Elaine has highlighted one of the great "mysteries" of the course of FMD in the so-called "tail".Plotting IPs with dates does seem to be a key means of trying to see behind events.
In the South Eden area of Cumbria, onset was delayed relative to north of Penrith by about 6 weeks, despite a major trunk road (A66) running through the area. It first appeared on 5th April at Little Musgrave, local information indicating that the farmer involved had been hauling fuel to the burning sites in North Cumbria. That caused a major outcry against his carelessness. There quickly followed a cluster of IPs around Brough and conterminous and dangerous contact killings.
Testing was done, but results only emerged about 2 months after the slaughter.Most of the stock culled proved not to have been infected. There followed a lull of about 12 weeks with only 5 IPs in the area until early July, shortly after first-hand accounts indicated that infected body parts were being sold from white vans around the area. This was a short while after one such van had been stopped by police in the Settle area. A report on this appeared in the Times, after a bag of such organs had been found outside a chip shop in Kirkby Stephen, and then disappeared when the proprietor went to phone the police.
Through July and August cullings spread like wildfire through the CA17 postal area, to the extent that there is no living stock in Upper Eden, except for one herd of Friesians and about a dozen sheep in an area surrounded by IPs. I do not believe in miracles to explain such escapes from DEFRA and Mr Snowie.
If the virus spreads by wind or on the feet of birds, then there is no escape. But research in the USA and Britain suggests a limit of less than a kilometre for natural dispersion from infected pigs and sheep. The "mystery" is that hotspots in the "tail" appear at large distances from existing areas of infection, and with long delays - that goes for Settle-Clitheroe, Whitby, Thirsk, Upper Eden, Brecon and now Hexham.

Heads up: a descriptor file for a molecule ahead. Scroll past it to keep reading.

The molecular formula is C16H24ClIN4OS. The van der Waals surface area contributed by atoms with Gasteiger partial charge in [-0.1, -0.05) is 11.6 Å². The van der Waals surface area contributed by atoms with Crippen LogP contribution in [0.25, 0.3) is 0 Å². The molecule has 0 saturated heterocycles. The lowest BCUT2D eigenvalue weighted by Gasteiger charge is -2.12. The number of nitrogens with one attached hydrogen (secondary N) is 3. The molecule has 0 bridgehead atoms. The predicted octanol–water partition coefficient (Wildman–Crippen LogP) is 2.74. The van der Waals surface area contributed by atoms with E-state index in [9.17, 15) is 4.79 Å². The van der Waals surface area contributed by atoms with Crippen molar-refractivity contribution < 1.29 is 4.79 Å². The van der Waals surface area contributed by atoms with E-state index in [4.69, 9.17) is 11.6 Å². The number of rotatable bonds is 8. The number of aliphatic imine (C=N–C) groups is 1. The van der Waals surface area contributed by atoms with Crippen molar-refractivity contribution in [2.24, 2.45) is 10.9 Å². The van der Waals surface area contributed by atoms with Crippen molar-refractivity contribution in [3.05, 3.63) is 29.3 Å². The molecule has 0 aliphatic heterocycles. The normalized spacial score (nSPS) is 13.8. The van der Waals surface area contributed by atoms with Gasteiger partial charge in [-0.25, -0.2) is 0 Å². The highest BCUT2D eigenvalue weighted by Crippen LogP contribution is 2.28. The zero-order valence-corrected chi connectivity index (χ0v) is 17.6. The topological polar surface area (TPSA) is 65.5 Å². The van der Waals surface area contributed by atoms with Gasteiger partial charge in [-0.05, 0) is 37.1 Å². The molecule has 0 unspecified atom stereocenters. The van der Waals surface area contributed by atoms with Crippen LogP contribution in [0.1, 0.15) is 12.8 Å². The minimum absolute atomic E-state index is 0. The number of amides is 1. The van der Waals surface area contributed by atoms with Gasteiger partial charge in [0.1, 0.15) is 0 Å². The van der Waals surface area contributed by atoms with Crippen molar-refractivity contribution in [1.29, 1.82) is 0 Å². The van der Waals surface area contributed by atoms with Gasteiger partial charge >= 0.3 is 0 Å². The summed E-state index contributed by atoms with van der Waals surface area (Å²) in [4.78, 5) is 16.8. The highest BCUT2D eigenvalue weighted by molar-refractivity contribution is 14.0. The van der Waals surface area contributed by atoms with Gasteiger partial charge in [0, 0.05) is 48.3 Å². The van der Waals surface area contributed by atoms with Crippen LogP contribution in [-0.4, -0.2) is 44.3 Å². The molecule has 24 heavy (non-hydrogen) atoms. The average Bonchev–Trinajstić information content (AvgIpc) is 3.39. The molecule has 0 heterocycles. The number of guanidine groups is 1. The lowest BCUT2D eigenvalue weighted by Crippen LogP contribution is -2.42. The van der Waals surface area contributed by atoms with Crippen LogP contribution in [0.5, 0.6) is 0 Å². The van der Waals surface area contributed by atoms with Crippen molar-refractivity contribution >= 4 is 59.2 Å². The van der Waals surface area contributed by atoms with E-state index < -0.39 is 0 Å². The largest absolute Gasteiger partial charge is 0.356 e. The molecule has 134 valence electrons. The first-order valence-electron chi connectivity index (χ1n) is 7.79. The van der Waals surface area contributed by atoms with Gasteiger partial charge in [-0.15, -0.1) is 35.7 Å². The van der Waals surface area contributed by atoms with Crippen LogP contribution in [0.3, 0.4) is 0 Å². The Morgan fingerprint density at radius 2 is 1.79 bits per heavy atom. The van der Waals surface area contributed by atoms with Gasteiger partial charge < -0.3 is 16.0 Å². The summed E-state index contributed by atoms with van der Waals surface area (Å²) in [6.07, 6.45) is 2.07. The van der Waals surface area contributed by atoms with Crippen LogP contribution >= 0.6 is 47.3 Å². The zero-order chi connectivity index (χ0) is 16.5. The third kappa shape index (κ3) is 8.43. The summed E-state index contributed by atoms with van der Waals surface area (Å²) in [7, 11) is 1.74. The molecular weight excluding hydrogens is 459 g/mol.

It was possible to trace the rapid spread of the disease across Britain in February and March by using information on commercial movements of livestock, with the Borderway Mart in Carlisle being a hub. North Cumbria, being an area with a huge population of overwintering lambs from every point of the compass, unsurprisingly became a holocaust because of the density of animals and the innumerable movements of stock on a more or less daily basis. It is simply not believable that the recent hotspots stem from any "natural" movement of the virus, nor can "accidental" spreading be taken seriously. Massive "jumps" in distance or in time point to deliberate actions
Like Elaine, I am in no position to provide any concrete evidence to explain the latest flare ups - the how's, the who's or the why's - but do smell rotten fish. Every direct participant in this disaster has reason to be circumspect with facts, whether DEFRA, contractors or farmers. It takes only one honest person among them, or from the army personnel who have been involved, to provide verifiable information that can be followed up. The traditional means of blowing the whistle out of conscience, through the press, seems useless.
Another mystery is why no investigative journalist has burrowed into the welter of dissimulation that surrounds Britain's largest peace-time disaster of the last century. Warmwell's excellent record of preserving anonymity and its wide readership suggests that it is the best vehicle for such admissions, and perhaps for being the focus for enquiry by the public.